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Thread: When will WallStreetBets end up getting people indicted or broke?

  1. #61
    On A lighter note
    "In a field where an overlooked bug could cost millions, you want people who will speak their minds, even if they’re sometimes obnoxious about it."

  2. #62
    Quote Originally Posted by Steely Glint View Post
    That based on data, or just your circle of acquaintances?
    Data. My circle of acquaintances in my age bracket isn't that wealthy yet, I'm only mid-30s.

    Let's look at the Fed's data. Median net worth for the 35-44 demographic by household is only $91k (see here). But if you stratify it by college educated and the 75th percentile (I think it's reasonable to expect that your typical Congressman will be in the top 25 percent of college graduates in terms of capability and earning power, especially since 2/3 of them are lawyers), a 35-44 age bracket has a net worth of $600k. If you go out to typical Congressman ages, the 55-65 bracket, you're looking at $1.9 million net worth. If you don't like my use of the 75th percentile for the college educated, go with the median value of ~$700k. But remember that even those politicians who are technically 'of the people' went to pretty fancy schools like BU (AOC, cum laude) and U of C (Bernie), elite institutions that have much higher lifetime earning expectations than a low end 4 year college.

    This Fed data also has useful other information, including stuff like how most households with higher than median net worths own equities of one sort or another, suggesting that stock ownership is quite broad among the middle classes.

    It seems like including 'house equity' i.e. owning a house and paying off your mortgage in the same category as shorting gamestop is a little disingenuous there.
    Sorry, my language was imprecise, I meant to distinguish between 'equities' as in tradable securities like stocks and bonds and 'house equity' as in how much of your house you own vs. the bank. Middle class households have most of their net worth tied up in their house (or, if they're very luck, their pension); higher income households have a much bigger percentage tied up in other securities.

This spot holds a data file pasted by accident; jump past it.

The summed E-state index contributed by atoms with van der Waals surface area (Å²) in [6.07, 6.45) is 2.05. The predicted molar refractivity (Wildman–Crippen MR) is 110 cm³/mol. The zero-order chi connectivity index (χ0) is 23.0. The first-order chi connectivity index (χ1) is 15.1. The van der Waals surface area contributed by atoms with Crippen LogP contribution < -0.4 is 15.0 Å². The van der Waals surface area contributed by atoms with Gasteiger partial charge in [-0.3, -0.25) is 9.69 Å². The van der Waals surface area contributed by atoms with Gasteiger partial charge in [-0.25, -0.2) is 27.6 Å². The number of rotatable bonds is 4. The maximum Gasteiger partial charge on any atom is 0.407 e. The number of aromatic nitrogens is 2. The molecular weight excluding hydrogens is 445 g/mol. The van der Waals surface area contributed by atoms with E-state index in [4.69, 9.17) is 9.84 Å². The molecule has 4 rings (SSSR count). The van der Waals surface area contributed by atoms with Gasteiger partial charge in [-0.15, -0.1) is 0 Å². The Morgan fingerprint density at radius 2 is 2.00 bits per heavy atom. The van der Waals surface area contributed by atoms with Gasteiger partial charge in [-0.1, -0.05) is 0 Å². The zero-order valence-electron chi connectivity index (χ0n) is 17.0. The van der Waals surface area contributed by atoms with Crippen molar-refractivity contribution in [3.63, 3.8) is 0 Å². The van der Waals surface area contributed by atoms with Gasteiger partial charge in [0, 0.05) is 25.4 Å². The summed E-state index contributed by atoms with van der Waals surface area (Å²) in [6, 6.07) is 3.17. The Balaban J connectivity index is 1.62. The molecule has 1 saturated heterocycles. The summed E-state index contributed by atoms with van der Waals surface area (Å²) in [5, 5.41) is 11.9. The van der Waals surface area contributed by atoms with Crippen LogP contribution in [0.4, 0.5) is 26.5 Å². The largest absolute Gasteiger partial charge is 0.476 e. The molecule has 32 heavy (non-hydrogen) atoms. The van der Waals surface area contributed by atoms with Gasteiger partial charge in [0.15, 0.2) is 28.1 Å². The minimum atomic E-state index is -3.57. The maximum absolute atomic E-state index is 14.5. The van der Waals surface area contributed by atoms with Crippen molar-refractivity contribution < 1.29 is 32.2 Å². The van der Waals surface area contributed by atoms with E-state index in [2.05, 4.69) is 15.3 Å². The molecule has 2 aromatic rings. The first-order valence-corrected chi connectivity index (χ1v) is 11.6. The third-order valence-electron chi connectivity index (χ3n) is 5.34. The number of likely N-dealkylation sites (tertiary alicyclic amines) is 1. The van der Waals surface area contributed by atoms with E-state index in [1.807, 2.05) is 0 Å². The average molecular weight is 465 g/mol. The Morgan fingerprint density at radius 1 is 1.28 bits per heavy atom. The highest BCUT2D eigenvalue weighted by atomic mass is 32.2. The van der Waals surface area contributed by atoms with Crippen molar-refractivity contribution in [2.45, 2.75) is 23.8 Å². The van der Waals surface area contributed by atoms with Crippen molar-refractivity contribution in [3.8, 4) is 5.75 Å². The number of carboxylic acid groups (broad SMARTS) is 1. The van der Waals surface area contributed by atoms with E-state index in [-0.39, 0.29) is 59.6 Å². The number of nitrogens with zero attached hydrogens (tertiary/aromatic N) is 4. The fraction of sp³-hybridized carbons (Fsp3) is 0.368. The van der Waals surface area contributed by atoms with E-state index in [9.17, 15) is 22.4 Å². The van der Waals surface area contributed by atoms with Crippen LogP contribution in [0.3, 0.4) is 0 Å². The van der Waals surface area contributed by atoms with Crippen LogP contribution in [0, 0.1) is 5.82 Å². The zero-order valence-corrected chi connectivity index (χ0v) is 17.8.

Nevertheless, if the only way to reasonable prepare for your future in the US even for the well trained middle class is to make bets on abstract mathematical models about fictitious capital/what drunk idiots think abstract mathematical models will say about fictitious capital, then that seems like it might be bad. We should probably do something about that, like make wages go up or something.
    The US has moved away from DB pension schemes for 40 years, and Social Security benefits aren't enough to cover expenses for people who make much above median income. It's pretty standard for any salaried position (and some hourly ones) to have tax advantaged retirement accounts that are invested in a mix of stock and bond mutual funds/ETFs and directed by the individual who owns them. I agree that there are downsides to shifting market and other risks onto the individual but that's the reality we live in, so it's only prudent for most middle class to upper class workers to start investing in equities or funds thereof early on in their careers. And if one is to buy relatively boring assets like index funds or target date funds, the risk is relatively manageable. I wouldn't recommend that people, say, invest large proportions of their assets into funding a short squeeze that will leave them holding worthless stock they overpaid for, but most retail investors are smarter than that.

    To be clear, problem I have with letting them to continue to trade but have someone else actually make the decision is it's honestly too easy to pass information back and forth in ways that are completely deniable. "Thinking about making it so all new cars have to be EVs by 2030" "Say no more", etc

    These guys can put their money in an ISA or something.
    Uh... I'm no expert on UK rules, but isn't an ISA just like a 401(k) or an IRA? You still generally invest inside an ISA in tradable securities like stocks and bonds, and you can still direct the investments. So I don't understand how that helps...?

    Please see my comments above to LF about the parallel to insider trading. I think you can make it a crime to tell your buddies about the new policy/law/circumstance that is coming down the line, and illegal for your buddies to act on that information. You can still let them have beneficial ownership (though not direct control) over stocks and bonds.